Practice calling bids with Virtual Auction

I sold my first lot at live auction exactly 10 years ago next month. I never went to auction school. A decade ago, I was in college in Manhattan, Kan., and driving the 200 miles back and forth from Sharon, Kan., at least once a month. I had recently started working for an auction company and had decided that I wanted to be a bid caller, so I spent mile after mile practicing my chant. Fence posts and telephone poles are too regular, so I took my bids from yellow signs on the highway.

I got pretty good. I had a fairly quick chant, with several variations of filler words and could do fairly good impressions of my bid calling colleagues. My favorable assessment of my own abilities was quickly reset, however, after an auction one night when my coworkers threw me up on the stand and I actually got to practice selling to real people.

People don’t bid like signs bid. Signs are predictable; arbitrarily resetting the bidding increments is unrealistic. To a new bid caller, taking bids from people is very unpredictable – perhaps chaotic or even frightening – compared to practicing alone. Until now, it’s been nearly impossible to simulate an in-person bidding environment that could be used to practice bid calling in private.

Enter: Virtual Auction
Virtual Auction is bid calling practice software that is the first and only in-person auction simulation system I’ve ever seen. I caught up with Virtual Auction’s creator David Whitaker at the Missouri Professional Auctioneers Association convention and got a first-hand look.

With better 3D graphics than some video games, Virtual Auctions allows the user to control the graphics quality, screen resolution, bidding environment, size of crowd, bid speed, difficulty of bid signals and number of bidders.

Virtual Auction simulates five types of bidding environments.


The crowd behaves according to the settings, bidding in unpredictable intervals until the auctioneer says sold and clicks the sold button. The view then zooms to the last bidder who shows a bid card. Each environment features a tutorial. The software even includes appropriate background sounds for each environment as well as audible ringmen “yeps” which, thankfully, can optionally be muted. Each environment has subtle differences in aspects like view angle, crowd positioning and crowd attire. For example, the crowd in the benefit auction environment are all dressed in black and the livestock crowd will request to cut the bidding increments.

In addition to the auction simulations, Virtual Auction includes a battery of number drills that many bid callers will remember from auction school, though the ability to control increment and speed by software makes the drills much more useful. “I want to help students continue doing what they learned in Paul Behr’s class at auction school…a study guide to use at home,” said Whitaker. He says, “I don’t want to teach you how to auction, I want to let you practice.”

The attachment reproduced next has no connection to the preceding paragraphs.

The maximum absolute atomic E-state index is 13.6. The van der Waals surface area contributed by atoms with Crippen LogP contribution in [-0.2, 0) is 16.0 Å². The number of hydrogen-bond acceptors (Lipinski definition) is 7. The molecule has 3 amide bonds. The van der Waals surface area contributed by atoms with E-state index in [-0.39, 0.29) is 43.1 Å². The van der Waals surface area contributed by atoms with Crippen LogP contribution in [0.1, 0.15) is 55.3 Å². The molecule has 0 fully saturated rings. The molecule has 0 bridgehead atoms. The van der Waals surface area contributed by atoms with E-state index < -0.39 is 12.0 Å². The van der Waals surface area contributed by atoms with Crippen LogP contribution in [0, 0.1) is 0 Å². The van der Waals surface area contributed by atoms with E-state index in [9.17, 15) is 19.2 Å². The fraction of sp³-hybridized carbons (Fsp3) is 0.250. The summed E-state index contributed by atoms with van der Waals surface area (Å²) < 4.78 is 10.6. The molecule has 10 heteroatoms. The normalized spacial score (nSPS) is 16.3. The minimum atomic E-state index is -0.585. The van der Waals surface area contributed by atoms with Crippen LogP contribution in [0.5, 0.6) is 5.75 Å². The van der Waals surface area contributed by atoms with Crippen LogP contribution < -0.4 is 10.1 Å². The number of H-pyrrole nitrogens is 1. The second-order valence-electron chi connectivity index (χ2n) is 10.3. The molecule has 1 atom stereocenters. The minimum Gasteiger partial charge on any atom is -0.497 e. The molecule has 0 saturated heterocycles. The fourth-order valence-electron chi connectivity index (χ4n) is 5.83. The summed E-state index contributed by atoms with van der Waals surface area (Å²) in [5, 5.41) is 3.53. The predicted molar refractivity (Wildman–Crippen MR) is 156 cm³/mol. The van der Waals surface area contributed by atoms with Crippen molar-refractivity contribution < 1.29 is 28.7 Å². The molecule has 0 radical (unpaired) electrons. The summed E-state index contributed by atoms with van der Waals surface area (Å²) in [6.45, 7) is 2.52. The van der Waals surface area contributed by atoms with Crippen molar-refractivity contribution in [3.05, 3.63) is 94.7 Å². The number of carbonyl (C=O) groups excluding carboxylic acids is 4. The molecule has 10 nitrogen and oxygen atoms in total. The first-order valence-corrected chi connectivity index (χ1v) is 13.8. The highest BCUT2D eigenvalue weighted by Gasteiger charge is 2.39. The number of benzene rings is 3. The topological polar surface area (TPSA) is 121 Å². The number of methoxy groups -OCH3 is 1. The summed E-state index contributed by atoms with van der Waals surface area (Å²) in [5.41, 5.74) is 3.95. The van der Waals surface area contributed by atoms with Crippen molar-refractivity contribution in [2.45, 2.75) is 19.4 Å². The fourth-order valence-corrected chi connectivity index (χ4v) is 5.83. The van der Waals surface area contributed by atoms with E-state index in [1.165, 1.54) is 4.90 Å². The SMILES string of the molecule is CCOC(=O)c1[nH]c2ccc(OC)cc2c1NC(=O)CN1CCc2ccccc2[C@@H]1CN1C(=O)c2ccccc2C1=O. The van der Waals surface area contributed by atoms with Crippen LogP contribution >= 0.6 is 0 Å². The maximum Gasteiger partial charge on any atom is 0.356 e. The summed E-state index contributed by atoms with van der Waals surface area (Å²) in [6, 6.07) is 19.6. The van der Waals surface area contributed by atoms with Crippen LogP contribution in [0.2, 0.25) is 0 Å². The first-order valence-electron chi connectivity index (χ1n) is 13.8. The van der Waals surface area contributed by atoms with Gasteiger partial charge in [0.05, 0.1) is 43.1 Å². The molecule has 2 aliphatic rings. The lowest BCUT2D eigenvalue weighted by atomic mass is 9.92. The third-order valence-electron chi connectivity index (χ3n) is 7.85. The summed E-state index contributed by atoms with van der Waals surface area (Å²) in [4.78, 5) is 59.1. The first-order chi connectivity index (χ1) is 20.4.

I asked David why he created Virtual Auction.

I wanted to create a practice platform to help auctioneers, both old and new, improve their bid calling. I’m trying to make connections with auction schools to raise awareness among new auctioneers and hopefully work with the National Auctioneers Association to get the word out to established auctioneers.

He says the response has been overwhelmingly positive. “The auction schools I’ve contacted so far tell me it fills a very important need within the industry.”

What’s been the biggest challenge so far? In addition to learning the ropes to becoming a vendor and getting the word out, Whitaker says the release itself has been an ordeal. “Finding the developer has been hard. Taking an idea and turning it into software isn’t easy. It took six months to find a developer who could understand the concept as well as handle the animation and build it for a reasonable cost.”

He already has some good ideas for version two. “I’m thinking about voice recognition and competition mode for the next version, perhaps even turning it into a playable game.”

Virtual Auction sells for $149.99. That seems like an easy sell for any professional bid caller who wants to improve or change his or her chant. However, it seems like an invaluable must-buy for any rookie auctioneer or recent auction school graduate.

Virtual Auction works with any Mac or PC with a DVD drive. Learn more and see demonstration videos at virtualauctioneering.com.

This entry was posted in bid calling, software and tagged , , . Bookmark the permalink.

Aaron Traffas, CAI, ATS, CES

twitter.com/traffas | aarontraffas.com | aarontraffasband.com

Aaron Traffas, CAI, ATS, CES is an auctioneer from Sharon, Kan. He is currently community evangelist for Purple Wave in Manhattan, Kan. Aaron serves on the Board of Directors for the Kansas Auctioneers Association and in the past has served on the National Auctioneers Association Education Institute Board of Trustees. He is a past instructor at CAI and co-wrote the ATS designation course from NAA. During the summer, Aaron operates a farm in south central Kansas. Aaron is an active singer and songwriter and the Aaron Traffas Band's latest release, Dirt Red Sun, can be found at iTunes and Amazon.